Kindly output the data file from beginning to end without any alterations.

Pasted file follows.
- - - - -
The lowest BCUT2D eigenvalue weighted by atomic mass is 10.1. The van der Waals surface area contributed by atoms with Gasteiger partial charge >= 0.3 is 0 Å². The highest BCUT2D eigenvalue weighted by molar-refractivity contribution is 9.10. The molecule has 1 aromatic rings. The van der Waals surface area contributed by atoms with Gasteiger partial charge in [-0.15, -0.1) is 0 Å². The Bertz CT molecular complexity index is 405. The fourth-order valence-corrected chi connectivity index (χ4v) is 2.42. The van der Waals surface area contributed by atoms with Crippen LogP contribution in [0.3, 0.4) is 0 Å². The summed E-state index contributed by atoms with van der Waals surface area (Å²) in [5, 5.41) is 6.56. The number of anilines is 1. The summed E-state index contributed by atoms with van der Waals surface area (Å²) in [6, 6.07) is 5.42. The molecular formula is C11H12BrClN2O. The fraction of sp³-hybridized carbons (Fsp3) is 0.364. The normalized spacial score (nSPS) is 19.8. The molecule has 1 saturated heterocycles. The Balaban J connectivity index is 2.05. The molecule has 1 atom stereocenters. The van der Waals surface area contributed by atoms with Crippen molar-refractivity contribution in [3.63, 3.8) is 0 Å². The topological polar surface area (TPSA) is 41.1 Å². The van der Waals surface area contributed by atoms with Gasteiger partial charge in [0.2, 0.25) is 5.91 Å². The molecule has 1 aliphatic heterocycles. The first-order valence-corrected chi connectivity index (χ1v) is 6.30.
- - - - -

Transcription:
The lowest BCUT2D eigenvalue weighted by atomic mass is 10.1. The van der Waals surface area contributed by atoms with Gasteiger partial charge >= 0.3 is 0 Å². The highest BCUT2D eigenvalue weighted by molar-refractivity contribution is 9.10. The molecule has 1 aromatic rings. The van der Waals surface area contributed by atoms with Gasteiger partial charge in [-0.15, -0.1) is 0 Å². The Bertz CT molecular complexity index is 405. The fourth-order valence-corrected chi connectivity index (χ4v) is 2.42. The van der Waals surface area contributed by atoms with Crippen LogP contribution in [0.3, 0.4) is 0 Å². The summed E-state index contributed by atoms with van der Waals surface area (Å²) in [5, 5.41) is 6.56. The number of anilines is 1. The summed E-state index contributed by atoms with van der Waals surface area (Å²) in [6, 6.07) is 5.42. The molecular formula is C11H12BrClN2O. The fraction of sp³-hybridized carbons (Fsp3) is 0.364. The normalized spacial score (nSPS) is 19.8. The molecule has 1 saturated heterocycles. The Balaban J connectivity index is 2.05. The molecule has 1 atom stereocenters. The van der Waals surface area contributed by atoms with Crippen molar-refractivity contribution in [3.63, 3.8) is 0 Å². The topological polar surface area (TPSA) is 41.1 Å². The van der Waals surface area contributed by atoms with Gasteiger partial charge in [0.2, 0.25) is 5.91 Å². The molecule has 1 aliphatic heterocycles. The first-order valence-corrected chi connectivity index (χ1v) is 6.30.